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In the face of a new pest/pathogen outbreak a key choice facing decision makers is whether or not to adopt control. They must weigh up the costs of control measures versus the potential benefits of reduced damage due to the pest/pathogen. Such a decision is complicated by the uncertainty in the future spread of the pest/pathogen as well as the irreversible nature of many control measures, such as the felling of trees.
In our new paper, we use an approach from the investment literature called real options to answer the question: "When should a decision maker adopt control, given that the future spread of the pest/pathogen is uncertain?" Under the traditional net present value approach, control should be adopted as soon as the level of the pest/pathogen is such that the benefits from control outweigh the costs. However, we find that the future uncertainty increases the threshold in the level of the pest/pathogen at which you should adopt control, so essentially you should wait longer before adopting control. The greater the uncertainty in the future or the faster the pest/pathogen is spreading the longer you should wait.
An important novelty of our work is that we use a more realistic way of describing the future uncertainty in the dynamics of the pest/pathogen spread than has previously been used in the literature. We find that this more realistic approach can significantly alter the threshold at which control should be adopted, particularly when there is great uncertainty in the future or the pest/pathogen is spreading quickly.
You can read the full paper online here.
Dangerfield C.E., Whalley, A.E., Hanley, N., and Gilligan, C.A. (2017) What a difference a stochastic process makes: epidemiological-based real options models of optimal treatment of disease Environmental and Resource Economics (DOI:10.1007/s10640-017-0168-x)
The question of whether to plant multiple tree species or a single tree species in a forest is a complex issue. The literature examining the effect of diversification of the tree species composition of forests on timber and non-timber outputs is ever expanding; however, the range of ecological impacts are difficult to disentangle and explicitly define. In a new paper, we create a bioeconomic model to examine how the optimal planting strategy is altered when disease is present.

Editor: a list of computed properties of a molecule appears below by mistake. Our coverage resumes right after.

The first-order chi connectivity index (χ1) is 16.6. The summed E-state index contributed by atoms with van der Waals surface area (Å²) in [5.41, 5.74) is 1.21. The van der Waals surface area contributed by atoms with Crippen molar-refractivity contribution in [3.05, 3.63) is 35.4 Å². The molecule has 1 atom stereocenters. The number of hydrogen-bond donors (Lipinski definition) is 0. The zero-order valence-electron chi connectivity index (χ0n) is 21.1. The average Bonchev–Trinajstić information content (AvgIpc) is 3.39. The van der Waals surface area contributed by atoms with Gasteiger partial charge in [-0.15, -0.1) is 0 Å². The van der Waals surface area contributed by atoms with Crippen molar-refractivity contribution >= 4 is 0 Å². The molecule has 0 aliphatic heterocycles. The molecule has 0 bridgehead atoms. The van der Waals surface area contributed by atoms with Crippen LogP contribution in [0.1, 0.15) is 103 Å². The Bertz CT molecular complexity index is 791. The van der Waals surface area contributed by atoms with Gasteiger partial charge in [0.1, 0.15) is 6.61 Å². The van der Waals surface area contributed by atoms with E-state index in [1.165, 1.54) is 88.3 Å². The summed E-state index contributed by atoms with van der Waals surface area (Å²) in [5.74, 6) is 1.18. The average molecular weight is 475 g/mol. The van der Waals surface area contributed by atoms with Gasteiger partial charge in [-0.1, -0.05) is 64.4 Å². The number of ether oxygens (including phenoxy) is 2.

We assume that the forest manager has the option of two tree species which can be planted in a monoculture (one of the species) or a mixture (both species). Moreover, we assume that the commercially preferred tree species is under threat from a new disease which may arrive within the rotation and reduce the timber benefit. The main question we address is how to different bioeconomic conditions alter the optimal planting strategy (which maximises the economic benefit from the forest).
We find that diversifying the species composition can reduce the economic loss from disease even when the benefit from the resistant species is small. However, this key result is sensitive to a pathogen's characteristics (probability of arrival, time of arrival, rate of spread of infection) and the losses (damage of the disease to the susceptible species and reduced benefit of planting the resistant species).
The full paper is available online here.
Morag F. Macpherson, Adam Kleczkowski, John R. Healey, Christopher P. Quine and Nick Hanley. (2017) The Effects of Invasive Pests and Diseases on Strategies for Forest Diversification Ecological Modelling 350:87-99 (DOI:10.1016/j.ecolmodel.2017.02.003)
In a new paper, we investigate the preferences and willingness to pay of the UK general public for a range of forest disease control measures. To do this we use a choice experiment where respondents are presented with a number of options for new tree diseases' control and are asked to choose which they prefer. These choice options do not refer to actual options that the government has already decided to implement, but simply show the kinds of features which future schemes might incorporate in order to find out the relative attractiveness of each to forest managers. The information generated by this research will help develop an understanding of the consequences of different management options.